© Copyright Policy
Related In: Results  -  Collection

License
Show All Figures
getmorefigures.php?uid=PMC4493077&req=5

pone.0131353.g005: Projected estimated deaths averted by ART coverage scenarios for South Africa and Nigeria, 1990–2020.Projected deaths averted by ART expansion scenarios for South Africa and Nigeria. Reference baseline is projected deaths in the absence of ART (No ART scenario) which is compared to 1) maintenance of current ART coverage levels till 2020 (Current ART Coverage scenario); 2) expansion of access to 90% ART coverage rates of people eligible under WHO 2013 guidelines by 2020 (2013 WHO Guidelines scenario) and 3) UNAIDS “90-90-90” target or 81% of people living with HIV on ART by 2020 (90-90-90 Scenario). The estimated deaths averted represent the total difference from the No ART scenario.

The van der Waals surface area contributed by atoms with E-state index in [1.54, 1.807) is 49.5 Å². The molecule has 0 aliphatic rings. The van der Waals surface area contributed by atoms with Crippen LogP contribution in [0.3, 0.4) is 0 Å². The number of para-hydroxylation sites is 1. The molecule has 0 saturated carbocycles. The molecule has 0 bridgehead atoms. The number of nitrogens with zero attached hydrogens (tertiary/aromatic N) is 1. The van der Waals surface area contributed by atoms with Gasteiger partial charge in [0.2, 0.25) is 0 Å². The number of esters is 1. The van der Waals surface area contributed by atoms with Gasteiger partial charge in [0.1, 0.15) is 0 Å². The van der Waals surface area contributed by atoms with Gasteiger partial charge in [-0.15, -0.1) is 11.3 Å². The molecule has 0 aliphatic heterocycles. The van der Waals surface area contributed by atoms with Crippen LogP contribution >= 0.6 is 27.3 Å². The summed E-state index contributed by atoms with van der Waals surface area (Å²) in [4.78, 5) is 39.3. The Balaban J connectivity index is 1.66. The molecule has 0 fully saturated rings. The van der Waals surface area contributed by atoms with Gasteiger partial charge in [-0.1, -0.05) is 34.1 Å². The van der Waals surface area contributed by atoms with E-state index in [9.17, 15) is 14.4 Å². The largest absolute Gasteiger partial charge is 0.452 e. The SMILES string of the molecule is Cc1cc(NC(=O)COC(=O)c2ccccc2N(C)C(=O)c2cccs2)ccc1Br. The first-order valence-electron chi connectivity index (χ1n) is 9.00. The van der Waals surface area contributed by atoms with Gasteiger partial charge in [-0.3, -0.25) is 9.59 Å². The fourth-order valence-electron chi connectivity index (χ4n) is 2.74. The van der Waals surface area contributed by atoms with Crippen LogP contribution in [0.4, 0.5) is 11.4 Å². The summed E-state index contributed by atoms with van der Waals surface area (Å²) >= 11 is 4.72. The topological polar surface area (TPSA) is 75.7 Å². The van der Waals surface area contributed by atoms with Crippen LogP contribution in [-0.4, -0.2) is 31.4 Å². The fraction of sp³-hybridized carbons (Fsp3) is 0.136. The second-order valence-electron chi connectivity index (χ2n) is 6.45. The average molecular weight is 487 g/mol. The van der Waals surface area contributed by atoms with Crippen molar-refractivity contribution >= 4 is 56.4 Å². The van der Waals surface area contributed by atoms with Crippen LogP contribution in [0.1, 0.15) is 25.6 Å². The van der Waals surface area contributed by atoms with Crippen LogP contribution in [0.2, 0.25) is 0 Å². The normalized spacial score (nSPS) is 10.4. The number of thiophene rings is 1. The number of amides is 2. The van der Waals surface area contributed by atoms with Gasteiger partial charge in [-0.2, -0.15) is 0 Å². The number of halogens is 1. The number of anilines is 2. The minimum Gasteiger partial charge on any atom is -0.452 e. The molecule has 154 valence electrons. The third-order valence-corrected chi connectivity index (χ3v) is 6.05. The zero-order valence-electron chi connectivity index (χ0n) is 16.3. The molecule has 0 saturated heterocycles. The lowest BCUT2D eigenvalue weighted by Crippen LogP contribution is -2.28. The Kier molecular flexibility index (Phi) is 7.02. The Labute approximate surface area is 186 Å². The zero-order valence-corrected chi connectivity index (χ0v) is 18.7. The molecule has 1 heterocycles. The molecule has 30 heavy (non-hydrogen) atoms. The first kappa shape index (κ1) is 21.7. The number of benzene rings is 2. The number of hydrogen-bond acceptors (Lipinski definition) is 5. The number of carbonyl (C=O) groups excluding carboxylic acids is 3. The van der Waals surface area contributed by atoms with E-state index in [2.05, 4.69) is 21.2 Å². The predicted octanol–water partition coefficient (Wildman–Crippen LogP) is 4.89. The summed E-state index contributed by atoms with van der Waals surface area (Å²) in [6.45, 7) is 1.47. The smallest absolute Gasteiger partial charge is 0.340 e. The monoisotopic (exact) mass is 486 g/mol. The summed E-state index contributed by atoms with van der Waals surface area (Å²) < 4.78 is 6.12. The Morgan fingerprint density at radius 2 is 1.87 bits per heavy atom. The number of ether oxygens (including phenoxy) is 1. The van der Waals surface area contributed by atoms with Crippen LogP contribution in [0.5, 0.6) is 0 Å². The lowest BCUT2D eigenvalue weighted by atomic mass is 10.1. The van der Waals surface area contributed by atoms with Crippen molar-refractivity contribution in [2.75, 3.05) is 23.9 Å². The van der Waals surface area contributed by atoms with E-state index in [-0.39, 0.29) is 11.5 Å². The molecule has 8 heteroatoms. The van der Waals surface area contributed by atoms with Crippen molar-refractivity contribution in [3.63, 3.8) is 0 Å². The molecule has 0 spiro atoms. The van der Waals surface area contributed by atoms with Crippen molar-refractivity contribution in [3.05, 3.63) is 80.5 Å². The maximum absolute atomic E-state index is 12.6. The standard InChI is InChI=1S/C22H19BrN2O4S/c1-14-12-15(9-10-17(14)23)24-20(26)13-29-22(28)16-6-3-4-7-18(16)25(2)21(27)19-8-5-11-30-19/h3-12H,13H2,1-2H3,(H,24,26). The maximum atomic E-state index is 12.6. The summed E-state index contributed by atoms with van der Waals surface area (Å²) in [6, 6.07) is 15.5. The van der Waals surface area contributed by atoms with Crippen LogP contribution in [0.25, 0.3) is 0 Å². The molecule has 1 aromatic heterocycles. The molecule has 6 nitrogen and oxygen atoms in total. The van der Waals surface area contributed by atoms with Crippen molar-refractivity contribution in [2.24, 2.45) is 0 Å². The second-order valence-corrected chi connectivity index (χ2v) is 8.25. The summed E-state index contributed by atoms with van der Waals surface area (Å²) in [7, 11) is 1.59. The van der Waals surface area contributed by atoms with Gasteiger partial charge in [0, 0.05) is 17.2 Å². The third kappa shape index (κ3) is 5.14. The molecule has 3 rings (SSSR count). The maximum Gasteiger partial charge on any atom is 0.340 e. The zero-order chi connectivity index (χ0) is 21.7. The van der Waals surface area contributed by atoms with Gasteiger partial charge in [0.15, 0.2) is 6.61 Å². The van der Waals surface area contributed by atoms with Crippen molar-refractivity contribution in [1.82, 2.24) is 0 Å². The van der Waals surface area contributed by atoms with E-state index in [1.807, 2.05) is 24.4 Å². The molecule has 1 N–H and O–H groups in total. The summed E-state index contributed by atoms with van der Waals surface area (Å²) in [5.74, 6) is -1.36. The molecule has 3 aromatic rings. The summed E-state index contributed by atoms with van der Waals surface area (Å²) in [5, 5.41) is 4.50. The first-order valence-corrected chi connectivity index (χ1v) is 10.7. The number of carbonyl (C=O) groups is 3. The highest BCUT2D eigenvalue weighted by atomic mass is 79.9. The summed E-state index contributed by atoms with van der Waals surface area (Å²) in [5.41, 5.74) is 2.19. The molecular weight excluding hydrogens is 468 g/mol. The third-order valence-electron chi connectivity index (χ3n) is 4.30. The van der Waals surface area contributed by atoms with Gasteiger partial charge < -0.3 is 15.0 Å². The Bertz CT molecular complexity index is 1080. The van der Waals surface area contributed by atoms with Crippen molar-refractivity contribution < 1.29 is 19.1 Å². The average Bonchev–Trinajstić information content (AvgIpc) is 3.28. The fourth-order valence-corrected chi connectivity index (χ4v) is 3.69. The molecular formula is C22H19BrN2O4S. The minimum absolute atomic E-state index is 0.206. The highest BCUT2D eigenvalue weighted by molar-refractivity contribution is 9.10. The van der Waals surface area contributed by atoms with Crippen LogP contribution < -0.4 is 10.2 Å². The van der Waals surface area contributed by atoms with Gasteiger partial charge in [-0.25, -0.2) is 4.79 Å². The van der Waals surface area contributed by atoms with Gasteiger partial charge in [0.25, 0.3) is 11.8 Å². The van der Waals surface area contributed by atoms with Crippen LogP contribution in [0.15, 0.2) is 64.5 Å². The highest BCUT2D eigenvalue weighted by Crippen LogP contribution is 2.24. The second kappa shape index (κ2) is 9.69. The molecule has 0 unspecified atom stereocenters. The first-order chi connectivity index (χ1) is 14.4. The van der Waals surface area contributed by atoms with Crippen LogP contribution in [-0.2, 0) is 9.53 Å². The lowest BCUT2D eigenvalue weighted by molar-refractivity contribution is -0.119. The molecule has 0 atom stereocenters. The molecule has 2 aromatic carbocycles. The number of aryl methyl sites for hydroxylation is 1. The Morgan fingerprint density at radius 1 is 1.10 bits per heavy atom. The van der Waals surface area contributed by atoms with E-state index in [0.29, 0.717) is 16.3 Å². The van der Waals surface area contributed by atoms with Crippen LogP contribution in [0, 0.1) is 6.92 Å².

Mentions: Between 1990 and 2013, ART has averted nearly 1 million and 0.4 million AIDS-related deaths in South Africa and Nigeria, respectively. A projection of estimated deaths in the Current ART Coverage Scenario suggests that maintaining the current levels of ART coverage through 2020 would avert 1.3 and 0.5 million deaths between 2014 and 2020 for South Africa and Nigeria, respectively, compared to the No ART Scenario (Fig 5). Compared to the Current ART Coverage Scenario, increasing ART coverage to the reach the UN 90-90-90 Target (i.e. 90-90-90 Scenario) would avert an estimated 2.2 million and 1.2 million deaths for South Africa and Nigeria, respectively. The projections for 2020 suggest that the 90-90-90 Scenario averts a similar number of deaths as the 2013 WHO Guidelines Scenario (90% ART coverage among those people who are eligible for ART by 2020).